At this point in the 21st century, most records are broken by tiny increments. This isn’t surprising: the easy gains are gone, training theory is (fairly) well understood, and technology and marginal gains can only do so much. And while cycling around the world hasn’t had any photo finishes (yet), it’s still a hotly contested event. Since Mark Beaumont first tackled the distance for time in 2008, the record has dropped from 194 days to an official 123, with a couple of efforts in the lower 100s either disqualified or unratified by Guinness.

It’s an unforgiving challenge, relying on everything from the weather to border crossings going right – and that’s before you get to the logistics of cycling hundreds of kilometres a day without your body breaking down. So how fast does Beaumont think he can do it now? Well… everyone remembers Phileas Fogg, right?

Foggy Thinking

To be clear, Beaumont’s basing his record effort on more than a classic Jules Verne novel. After climbing mountains, rowing the Atlantic and a stint as a TV presenter during the 2014 Commonwealth Games – he followed the baton relay around the globe – the 34-year-old Scotsman started to plan a new challenge.

“For a recently retired athlete whose job it is to listen to young athletes talking about training to be their very best… well, it’s kind of a mixed dose of inspiration and jealousy,” he explains. “I just couldn’t remove myself from that passion that they had in that journey they were on. I sat down with my team and my family and said ‘Look, I’m not done yet.’ At 34, as an endurance athlete, I’m probably in my physical and mental prime. I can always come back to being a TV presenter in ten years.”

With his sights set on the world, in 2015 he set off on his first training ride: along the 10,812km route from Cairo to Cape Town. “It was always about the world,” says Beaumont. “Everything else is small talk. I mean, there’s lots of other amazing bike rides you can do, but the circumnavigation is the ultimate. Cairo to Cape Town is quite neatly a third of the world in terms of distance, and I took 18 days off that record, so…”

Multiplying that by three, he was pretty sure he could have a crack at the current world record. “In Africa I was riding fully unsupported, so I was food rationing, water rationing, finding a safe place to sleep… That’s when I started to build the confidence.”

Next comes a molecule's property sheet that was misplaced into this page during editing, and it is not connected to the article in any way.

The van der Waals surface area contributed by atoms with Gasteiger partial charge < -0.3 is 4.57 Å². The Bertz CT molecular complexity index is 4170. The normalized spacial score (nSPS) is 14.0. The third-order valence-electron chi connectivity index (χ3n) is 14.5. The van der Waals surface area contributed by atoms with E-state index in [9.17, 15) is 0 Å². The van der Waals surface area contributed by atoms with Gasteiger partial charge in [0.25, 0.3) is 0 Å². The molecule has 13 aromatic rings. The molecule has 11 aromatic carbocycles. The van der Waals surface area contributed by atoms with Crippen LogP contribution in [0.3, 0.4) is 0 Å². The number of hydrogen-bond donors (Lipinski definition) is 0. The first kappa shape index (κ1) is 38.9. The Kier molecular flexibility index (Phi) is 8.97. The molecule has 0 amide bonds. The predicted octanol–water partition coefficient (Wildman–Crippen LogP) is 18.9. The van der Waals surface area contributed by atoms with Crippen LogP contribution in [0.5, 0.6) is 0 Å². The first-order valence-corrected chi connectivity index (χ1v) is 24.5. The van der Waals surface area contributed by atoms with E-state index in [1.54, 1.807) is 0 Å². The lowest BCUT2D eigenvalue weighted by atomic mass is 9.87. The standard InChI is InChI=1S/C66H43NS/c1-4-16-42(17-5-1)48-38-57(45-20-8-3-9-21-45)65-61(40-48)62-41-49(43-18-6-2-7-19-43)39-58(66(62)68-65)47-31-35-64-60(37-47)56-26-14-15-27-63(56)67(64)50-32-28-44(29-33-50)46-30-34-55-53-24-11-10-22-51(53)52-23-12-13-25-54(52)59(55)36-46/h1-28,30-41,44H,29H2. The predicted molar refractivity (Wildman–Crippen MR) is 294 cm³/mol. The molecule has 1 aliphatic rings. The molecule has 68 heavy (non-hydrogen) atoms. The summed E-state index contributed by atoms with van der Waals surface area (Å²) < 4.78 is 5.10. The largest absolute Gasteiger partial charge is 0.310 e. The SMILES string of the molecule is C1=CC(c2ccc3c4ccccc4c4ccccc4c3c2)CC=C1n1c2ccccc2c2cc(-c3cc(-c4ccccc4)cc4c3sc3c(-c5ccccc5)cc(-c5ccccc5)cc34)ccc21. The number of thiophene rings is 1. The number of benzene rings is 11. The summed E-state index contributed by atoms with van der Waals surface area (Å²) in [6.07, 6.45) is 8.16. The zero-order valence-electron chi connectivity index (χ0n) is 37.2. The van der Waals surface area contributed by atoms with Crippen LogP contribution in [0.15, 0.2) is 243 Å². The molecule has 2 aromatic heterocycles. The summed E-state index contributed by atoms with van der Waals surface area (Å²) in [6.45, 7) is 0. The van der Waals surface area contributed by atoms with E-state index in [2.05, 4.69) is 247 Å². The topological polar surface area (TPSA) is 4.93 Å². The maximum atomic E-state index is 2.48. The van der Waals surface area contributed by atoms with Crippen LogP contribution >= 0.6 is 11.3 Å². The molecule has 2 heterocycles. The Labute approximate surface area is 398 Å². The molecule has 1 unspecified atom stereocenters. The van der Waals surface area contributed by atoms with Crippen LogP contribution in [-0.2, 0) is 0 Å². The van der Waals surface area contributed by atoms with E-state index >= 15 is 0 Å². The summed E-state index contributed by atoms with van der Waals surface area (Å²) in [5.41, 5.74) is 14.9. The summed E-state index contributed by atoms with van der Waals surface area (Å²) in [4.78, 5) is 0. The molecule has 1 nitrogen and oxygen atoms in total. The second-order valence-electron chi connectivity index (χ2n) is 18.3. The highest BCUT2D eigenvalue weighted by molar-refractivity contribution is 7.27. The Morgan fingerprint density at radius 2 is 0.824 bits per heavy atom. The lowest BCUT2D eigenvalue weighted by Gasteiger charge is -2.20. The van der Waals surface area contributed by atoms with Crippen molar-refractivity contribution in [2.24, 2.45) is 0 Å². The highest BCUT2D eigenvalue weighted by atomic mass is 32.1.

Man With The Plan

That’s when Beaumont started testing the waters. “About 18 months ago I set on this idea, this hypothesis, that maybe you could do it in 80 days,” he says. “Then a year ago we turned that hypothesis into a plan. If you’ve got the right team working at the right intensity, all the logistics in place and the ability to mentally hack it, yeah, you can do it. It’d be 75 days of riding, 220 miles [354km] a day, five days for flights and a small margin of contingency.”

Beaumont has changed his original route slightly to make border logistics easier (he’s skipping Afghanistan’s Helmand province in favour of going north of the Himalayas, for instance), but he’ll still need to cycle around 29,000km and go through two points on opposite sides of the globe – currently, Madrid and Auckland are the plan.

So why 80 days specifically? “Well, there was some discussion about, you know, why not just announce you’re going for the record and then surprise everyone by absolutely blowing it out the water. And I said, ‘That’s not good enough’.You never do that much better than you set out to – you’re not going to try to break the 123 days record and accidentally smash it by 40 days. So you’ve got to be very, very clear on day one what you’re trying to do. And we’re absolutely focused on what it takes to do what we believe is possible.”

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Team Sports

“We” includes a team of half a dozen set to make the trip with Beaumont, including drivers, chefs and logistics co-ordinators. Half will go ahead in a support car, taking care of accommodation and border crossings – some countries shut down their checkpoints outside of office hours. The rest will drive in an RV alongside Beaumont, helping him fuel and recover as he goes.

“I’m used to being out there on my own, on these wildman-style adventures,” says Beaumont. “But this time I’m really focused on performing, not worrying about where my next meal is, finding clean water or where I’m going to sleep. The amazing team we’ve put together aren’t just technically good at their jobs – they’re people with resilience and tenacity. You can’t just be a good physio, you need to be somebody who’s been on expeditions and knows what it’s like – a month and a half in when you’re sleep-deprived and stressed, can you still think clearly? So, yeah, I’ve got a great team.”

Training Times

Performance manager Laura Penhaul knows a thing or two about stressful endurance efforts herself: in 2015, she and three other women rowed the Pacific from the US to Australia, setting two world records. In the run-up to the attempt, she’s bringing Beaumont up to date on training theory, among other things.